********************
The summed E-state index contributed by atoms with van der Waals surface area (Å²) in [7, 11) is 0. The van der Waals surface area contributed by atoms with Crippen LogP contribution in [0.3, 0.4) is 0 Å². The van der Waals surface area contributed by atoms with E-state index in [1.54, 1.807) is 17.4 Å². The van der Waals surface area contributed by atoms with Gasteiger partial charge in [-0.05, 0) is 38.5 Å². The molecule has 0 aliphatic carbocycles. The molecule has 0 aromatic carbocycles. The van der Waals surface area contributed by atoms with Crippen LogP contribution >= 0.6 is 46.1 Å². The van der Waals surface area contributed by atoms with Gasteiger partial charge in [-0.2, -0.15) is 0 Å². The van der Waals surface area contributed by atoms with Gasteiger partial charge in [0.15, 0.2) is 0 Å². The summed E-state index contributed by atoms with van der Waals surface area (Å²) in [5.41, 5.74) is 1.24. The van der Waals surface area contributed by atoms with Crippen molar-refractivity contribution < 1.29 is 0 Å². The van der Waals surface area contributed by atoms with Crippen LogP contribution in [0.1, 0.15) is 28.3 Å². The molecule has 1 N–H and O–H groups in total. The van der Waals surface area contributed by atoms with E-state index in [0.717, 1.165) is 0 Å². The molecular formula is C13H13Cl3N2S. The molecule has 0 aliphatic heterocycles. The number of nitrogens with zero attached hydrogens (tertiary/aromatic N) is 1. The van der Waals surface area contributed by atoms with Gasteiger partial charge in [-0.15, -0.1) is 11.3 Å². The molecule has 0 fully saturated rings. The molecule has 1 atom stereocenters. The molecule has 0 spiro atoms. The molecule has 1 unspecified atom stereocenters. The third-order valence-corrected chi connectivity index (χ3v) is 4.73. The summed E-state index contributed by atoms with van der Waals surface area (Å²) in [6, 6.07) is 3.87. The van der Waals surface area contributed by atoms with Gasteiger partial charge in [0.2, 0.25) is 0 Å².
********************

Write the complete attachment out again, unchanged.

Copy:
The summed E-state index contributed by atoms with van der Waals surface area (Å²) in [7, 11) is 0. The van der Waals surface area contributed by atoms with Crippen LogP contribution in [0.3, 0.4) is 0 Å². The van der Waals surface area contributed by atoms with E-state index in [1.54, 1.807) is 17.4 Å². The van der Waals surface area contributed by atoms with Gasteiger partial charge in [-0.05, 0) is 38.5 Å². The molecule has 0 aliphatic carbocycles. The molecule has 0 aromatic carbocycles. The van der Waals surface area contributed by atoms with Crippen LogP contribution >= 0.6 is 46.1 Å². The van der Waals surface area contributed by atoms with Gasteiger partial charge in [-0.2, -0.15) is 0 Å². The van der Waals surface area contributed by atoms with Gasteiger partial charge in [0.15, 0.2) is 0 Å². The summed E-state index contributed by atoms with van der Waals surface area (Å²) in [5.41, 5.74) is 1.24. The van der Waals surface area contributed by atoms with Crippen molar-refractivity contribution < 1.29 is 0 Å². The van der Waals surface area contributed by atoms with Crippen LogP contribution in [0.1, 0.15) is 28.3 Å². The molecule has 1 N–H and O–H groups in total. The van der Waals surface area contributed by atoms with E-state index in [0.717, 1.165) is 0 Å². The molecular formula is C13H13Cl3N2S. The molecule has 0 aliphatic heterocycles. The number of nitrogens with zero attached hydrogens (tertiary/aromatic N) is 1. The van der Waals surface area contributed by atoms with Gasteiger partial charge in [-0.15, -0.1) is 11.3 Å². The molecule has 0 fully saturated rings. The molecule has 1 atom stereocenters. The molecule has 0 spiro atoms. The molecule has 1 unspecified atom stereocenters. The third-order valence-corrected chi connectivity index (χ3v) is 4.73. The summed E-state index contributed by atoms with van der Waals surface area (Å²) in [6, 6.07) is 3.87. The van der Waals surface area contributed by atoms with Gasteiger partial charge in [0.2, 0.25) is 0 Å².